Impact of Perinatally Acquired HIV Disease Upon Longitudinal Changes in Memory and Executive Functioning

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Little is known regarding effects of perinatally acquired HIV infection (PHIV) on longitudinal change in memory and executive functioning (EF) during adolescence despite the importance of these skills for independence in adulthood.


PHIV (n = 144) and perinatally HIV-exposed uninfected youth (PHEU, n = 79), ages 12–17, completed standardized tests of memory and EF at baseline and 2 years later. Changes from baseline for each memory and EF outcome were compared between PHEU and PHIV youth with (PHIV/C, n = 39) and without (PHIV/non-C, n = 105) history of CDC class C (AIDS-defining) diagnoses. Among PHIV youth, associations of baseline and past disease severity with memory and EF performance at follow-up were evaluated using adjusted linear regression models.


Participants were primarily black (79%); 16% were Hispanic; 55% were female. Mean memory and EF scores at follow-up generally fell in the low-average to average range. Pairwise comparison of adjusted mean change from baseline to follow-up revealed significantly greater change for PHIV/non-C compared with PHEU youth in only one verbal recognition task, with a difference in mean changes for PHIV/non-C versus PHEU of −0.99 (95% CI: −1.80 to −0.19; P = 0.02). Among youth with PHIV, better immunologic status at baseline was positively associated with follow-up measures of verbal recall and recognition and cognitive inhibition/flexibility. Past AIDS-defining diagnoses and higher peak viral load were associated with lower performance across multiple EF tasks at follow-up.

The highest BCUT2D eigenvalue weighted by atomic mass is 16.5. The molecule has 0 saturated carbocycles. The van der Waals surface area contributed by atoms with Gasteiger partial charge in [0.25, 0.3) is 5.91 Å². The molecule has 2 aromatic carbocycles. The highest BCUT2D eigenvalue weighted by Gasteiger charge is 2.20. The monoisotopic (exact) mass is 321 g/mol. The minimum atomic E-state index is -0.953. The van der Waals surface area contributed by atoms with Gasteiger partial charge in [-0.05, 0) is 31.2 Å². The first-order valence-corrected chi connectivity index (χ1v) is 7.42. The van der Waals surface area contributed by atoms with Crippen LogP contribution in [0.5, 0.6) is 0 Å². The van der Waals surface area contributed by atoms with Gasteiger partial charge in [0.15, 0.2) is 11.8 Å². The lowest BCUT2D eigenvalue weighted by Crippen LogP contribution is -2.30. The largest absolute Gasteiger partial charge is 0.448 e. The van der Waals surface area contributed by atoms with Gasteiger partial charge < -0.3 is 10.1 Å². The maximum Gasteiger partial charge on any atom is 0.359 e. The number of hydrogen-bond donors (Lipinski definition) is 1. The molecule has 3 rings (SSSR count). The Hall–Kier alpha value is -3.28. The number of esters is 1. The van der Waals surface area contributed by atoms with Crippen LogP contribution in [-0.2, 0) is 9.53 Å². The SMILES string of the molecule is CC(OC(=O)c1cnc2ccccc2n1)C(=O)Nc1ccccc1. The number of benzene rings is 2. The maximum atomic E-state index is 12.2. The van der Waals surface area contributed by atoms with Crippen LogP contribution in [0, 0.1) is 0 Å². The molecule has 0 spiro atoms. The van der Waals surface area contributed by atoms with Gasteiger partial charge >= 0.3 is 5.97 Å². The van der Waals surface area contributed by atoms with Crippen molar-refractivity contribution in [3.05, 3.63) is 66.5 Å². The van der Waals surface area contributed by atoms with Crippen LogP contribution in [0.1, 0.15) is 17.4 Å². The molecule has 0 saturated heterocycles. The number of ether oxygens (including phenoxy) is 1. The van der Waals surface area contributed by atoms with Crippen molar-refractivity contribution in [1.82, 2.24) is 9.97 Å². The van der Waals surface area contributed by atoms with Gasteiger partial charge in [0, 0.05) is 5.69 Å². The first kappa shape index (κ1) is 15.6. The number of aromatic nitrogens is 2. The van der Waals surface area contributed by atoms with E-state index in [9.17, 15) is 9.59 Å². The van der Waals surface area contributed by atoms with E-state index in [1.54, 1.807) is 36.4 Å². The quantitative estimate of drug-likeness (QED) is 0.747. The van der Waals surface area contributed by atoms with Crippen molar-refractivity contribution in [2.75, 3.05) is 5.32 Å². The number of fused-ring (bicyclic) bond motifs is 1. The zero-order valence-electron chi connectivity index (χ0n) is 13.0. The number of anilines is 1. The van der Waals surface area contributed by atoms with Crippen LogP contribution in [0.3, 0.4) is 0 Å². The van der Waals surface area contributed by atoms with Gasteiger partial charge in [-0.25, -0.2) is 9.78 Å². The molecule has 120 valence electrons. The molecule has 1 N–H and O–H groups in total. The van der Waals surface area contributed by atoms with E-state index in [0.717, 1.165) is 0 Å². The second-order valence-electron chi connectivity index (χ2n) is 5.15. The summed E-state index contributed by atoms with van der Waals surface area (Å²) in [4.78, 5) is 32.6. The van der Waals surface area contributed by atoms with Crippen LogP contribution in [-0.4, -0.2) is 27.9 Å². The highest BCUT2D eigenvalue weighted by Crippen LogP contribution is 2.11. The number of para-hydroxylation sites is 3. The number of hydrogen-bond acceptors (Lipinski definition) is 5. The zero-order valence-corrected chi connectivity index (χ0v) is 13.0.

Youth with PHIV demonstrated stable memory and EF during a 2-year period of adolescence, allowing cautious optimism regarding long-term outcomes.

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